All along the parkway, the evergreen hemlocks, fir, spruce, and the variety of pines provide their woodsy scent and shades of deep to lighter green year round. In Fall, the Dogwoods and sumac are often the first to change to a vibrant red, and the higher you climb now, they're joined by more reds from blackgum and the prolific bunches of Mountain Ash berries the birds love. Their scarlet berry bunches pop against the silver grey of bark, lichens and moss on the trees.  Oaks and maples sport a variety of shades from yellow to deepest oranges, and birches and tulip trees throw in their soothing yellows. 

    Colors are popping up and out now at all elevations from curious rock layers that record millenniums of historic, climactic and geological changes. Acorns are already dropping from deep orange oak trees, and crunch under your feet to add to the menu of red berries for wintering birds.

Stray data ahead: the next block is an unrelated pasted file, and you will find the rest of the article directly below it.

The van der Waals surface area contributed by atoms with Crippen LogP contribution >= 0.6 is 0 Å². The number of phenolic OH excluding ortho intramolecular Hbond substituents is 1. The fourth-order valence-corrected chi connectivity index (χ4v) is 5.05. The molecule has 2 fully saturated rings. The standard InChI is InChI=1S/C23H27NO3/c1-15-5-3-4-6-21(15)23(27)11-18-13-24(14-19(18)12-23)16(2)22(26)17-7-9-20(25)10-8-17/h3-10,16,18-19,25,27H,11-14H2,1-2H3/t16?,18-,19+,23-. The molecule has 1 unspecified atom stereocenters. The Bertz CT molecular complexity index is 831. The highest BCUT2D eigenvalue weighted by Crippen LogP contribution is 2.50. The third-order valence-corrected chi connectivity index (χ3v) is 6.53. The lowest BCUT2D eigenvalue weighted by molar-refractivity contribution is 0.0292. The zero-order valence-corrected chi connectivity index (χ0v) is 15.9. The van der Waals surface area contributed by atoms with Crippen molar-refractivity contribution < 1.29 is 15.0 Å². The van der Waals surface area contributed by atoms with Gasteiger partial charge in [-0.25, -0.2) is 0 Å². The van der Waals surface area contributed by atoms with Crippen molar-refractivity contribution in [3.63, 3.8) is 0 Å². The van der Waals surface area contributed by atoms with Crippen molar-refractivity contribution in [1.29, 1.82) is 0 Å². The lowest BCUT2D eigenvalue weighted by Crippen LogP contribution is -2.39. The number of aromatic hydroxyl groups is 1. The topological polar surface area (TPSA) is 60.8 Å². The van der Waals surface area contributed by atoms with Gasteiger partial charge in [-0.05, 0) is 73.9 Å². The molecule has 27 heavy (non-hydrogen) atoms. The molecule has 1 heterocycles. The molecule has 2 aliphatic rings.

The timing is perfect for the Sourwoods, at varying stages depending on elevation and exposure now. It's unique purplish color forms a beautiful backdrop for the creamy white cascading flower stems that still gracefully adorn its branches and totally morph this green leaved tree into a spectacular Fall wonder. 

    Some believe Sourwoods provide the best nectar for local bees to produce the best honey in the world ... if and when you can find and afford it.   At PP 422.4 the overlook at Devils Courthouse still beckons hikers, history lovers, and the curious who park in the lot and then trek the moderately steep .4 mile uphill trail to the cave nestled in the mountain that looms almost 300 feet above the overlook. Steeped in Cherokee lore and legend it's been believed that the devil holds court there, and the Cherokee Indians believe Judaculla, a giant, lived and danced there.